The word meditation is often associated with some type of religious practice, but meditation is so much more than this and everyone is able to experience the benefits. To put it simply, meditation practice is defined by the Medical dictionary, is a practice of concentration focus upon a sound, object, visualization, the breath, movement, or attention itself in order to increase awareness of the present moment, reduce stress, promote relaxation, and enhance personal growth. I thought this was important to point out because of the significant benefits meditation can have for people with depression and I would hate to think that someone wouldn’t try meditation because of the religious association with meditation. If you don’t like the word meditation there are other words to use like contemplation, reflection, consideration, and deliberation, but for the purpose of this article I will use the word “meditation” to describe these practices.
Reasons to practice meditation if have depression or anxiety.
Science is now backing up the benefits of meditation, and the reasons below suggest if you haven’t tried meditating to help your mental wellbeing, then maybe you should give it a go…
- Stimulates the brain waves doctors use to treat depression – The brain is constantly firing electrical signals or brain waves which can be used to measure emotions, thoughts and moods. A study of a group of alcoholics were given alpha and theta brainwave therapy over 20 sessions and an outstanding 80% of the participants reported a reduction in their depression. Meditation is a natural way of putting brainwaves into alpha and theta states.
- Boosts Serotonin – Serotonin is a neurotransmitter that contributes to feelings of well-being and happiness. Meditation naturally boosts serotonin and when this occurs depression and anxiety are unable to survive.
- Reduces the amygdala – This region of the brain is where emotions are regulated. Studies have found that people with depression have larger amygdala and when meditation is practiced this actually reduces this area and was less activated.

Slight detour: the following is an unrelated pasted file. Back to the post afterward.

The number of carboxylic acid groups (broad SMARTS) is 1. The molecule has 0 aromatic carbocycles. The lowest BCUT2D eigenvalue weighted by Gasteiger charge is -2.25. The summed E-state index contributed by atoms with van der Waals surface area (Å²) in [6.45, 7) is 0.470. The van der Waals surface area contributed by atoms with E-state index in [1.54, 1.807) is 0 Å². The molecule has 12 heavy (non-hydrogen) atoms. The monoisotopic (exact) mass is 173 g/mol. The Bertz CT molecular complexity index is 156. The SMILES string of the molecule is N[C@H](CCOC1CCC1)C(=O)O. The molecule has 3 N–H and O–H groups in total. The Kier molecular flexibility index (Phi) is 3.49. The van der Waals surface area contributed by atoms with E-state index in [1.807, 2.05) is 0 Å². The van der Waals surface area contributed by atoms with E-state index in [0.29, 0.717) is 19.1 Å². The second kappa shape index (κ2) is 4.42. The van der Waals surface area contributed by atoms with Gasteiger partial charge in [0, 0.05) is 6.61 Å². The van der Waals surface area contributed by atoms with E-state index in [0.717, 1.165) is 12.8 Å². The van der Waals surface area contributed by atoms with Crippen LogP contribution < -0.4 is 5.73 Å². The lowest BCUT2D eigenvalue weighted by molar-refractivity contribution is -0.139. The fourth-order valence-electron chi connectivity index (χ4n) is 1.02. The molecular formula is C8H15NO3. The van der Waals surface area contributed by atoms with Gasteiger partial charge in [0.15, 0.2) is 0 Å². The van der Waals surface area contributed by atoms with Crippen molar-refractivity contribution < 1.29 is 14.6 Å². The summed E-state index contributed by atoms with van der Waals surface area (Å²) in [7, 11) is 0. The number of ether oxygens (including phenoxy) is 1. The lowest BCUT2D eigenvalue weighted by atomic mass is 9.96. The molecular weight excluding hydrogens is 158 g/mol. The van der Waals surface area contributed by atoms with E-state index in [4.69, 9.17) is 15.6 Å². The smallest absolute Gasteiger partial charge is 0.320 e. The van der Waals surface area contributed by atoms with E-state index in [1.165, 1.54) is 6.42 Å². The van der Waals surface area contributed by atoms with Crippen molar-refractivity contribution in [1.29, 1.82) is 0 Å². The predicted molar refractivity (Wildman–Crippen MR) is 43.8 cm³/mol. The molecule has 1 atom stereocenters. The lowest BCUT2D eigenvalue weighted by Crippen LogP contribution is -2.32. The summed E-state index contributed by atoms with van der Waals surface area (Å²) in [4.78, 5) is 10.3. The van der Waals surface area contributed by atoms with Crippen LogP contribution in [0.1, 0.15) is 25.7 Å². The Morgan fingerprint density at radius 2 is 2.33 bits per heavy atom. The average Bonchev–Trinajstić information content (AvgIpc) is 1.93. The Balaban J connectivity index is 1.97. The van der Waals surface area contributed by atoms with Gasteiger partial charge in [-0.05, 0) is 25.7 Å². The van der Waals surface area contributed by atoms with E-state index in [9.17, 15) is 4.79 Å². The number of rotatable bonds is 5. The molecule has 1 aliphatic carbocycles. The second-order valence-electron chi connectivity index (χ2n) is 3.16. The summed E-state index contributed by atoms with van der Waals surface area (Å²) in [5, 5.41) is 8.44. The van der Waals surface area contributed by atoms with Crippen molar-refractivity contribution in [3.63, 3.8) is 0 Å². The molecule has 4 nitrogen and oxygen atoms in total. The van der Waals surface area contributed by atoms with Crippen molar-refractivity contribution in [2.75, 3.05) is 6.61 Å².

- Reduces negative thinking – Negative thoughts like I’m no good, everyone hates me, what’s the point of anything, fuel depression in our mind. Although it’s normal to have some negative thoughts, people with depression or anxiety are flooded with negative thoughts which can be why some people describe it as feeling like you are ‘drowning’. There are meditative practices specifically designed to transform these negative thoughts by teaching you to simply watch negative thoughts, let them go and not hang onto them.
- Helps us focus on and appreciate the present moment – It’s common for people with anxiety or depression to do a lot of overthinking on the regrets about the past and fears of the future. There is a really nice saying, the past is a ‘lesson’, the present is a ‘gift’ and the past is our ‘motivation’. Meditation helps to bring our focus on the present moment and when we do this we can’t get lost in the depressive thoughts about the past or future.
- Gives us mental strength – Studies have shown that people with depression have an underdeveloped ‘hippocampus’, which is a part of the brain that regulates motivation, emotion, learning and memory. Meditation actually strengthens this area of the brain and studies have shown that people who regularly meditate have a highly developed hippocampus.
- Strengthens the prefrontal cortex – This part of the brain is responsible for complex cognitive behaviour, personality expression, decision making and moderating social behaviour and for people with depression studies has found it is underdeveloped. Regular meditators have stronger and better prefrontal cortex, which explains why studies have found them to be the smarter and happier people.
So now you can see why meditating, reflecting, contemplation and focusing your thoughts is so important. If you would like to try a meditation practice specifically designed for depression, then try this one…….
Kimberley Aguet – Virtual Psychologist, Counsellor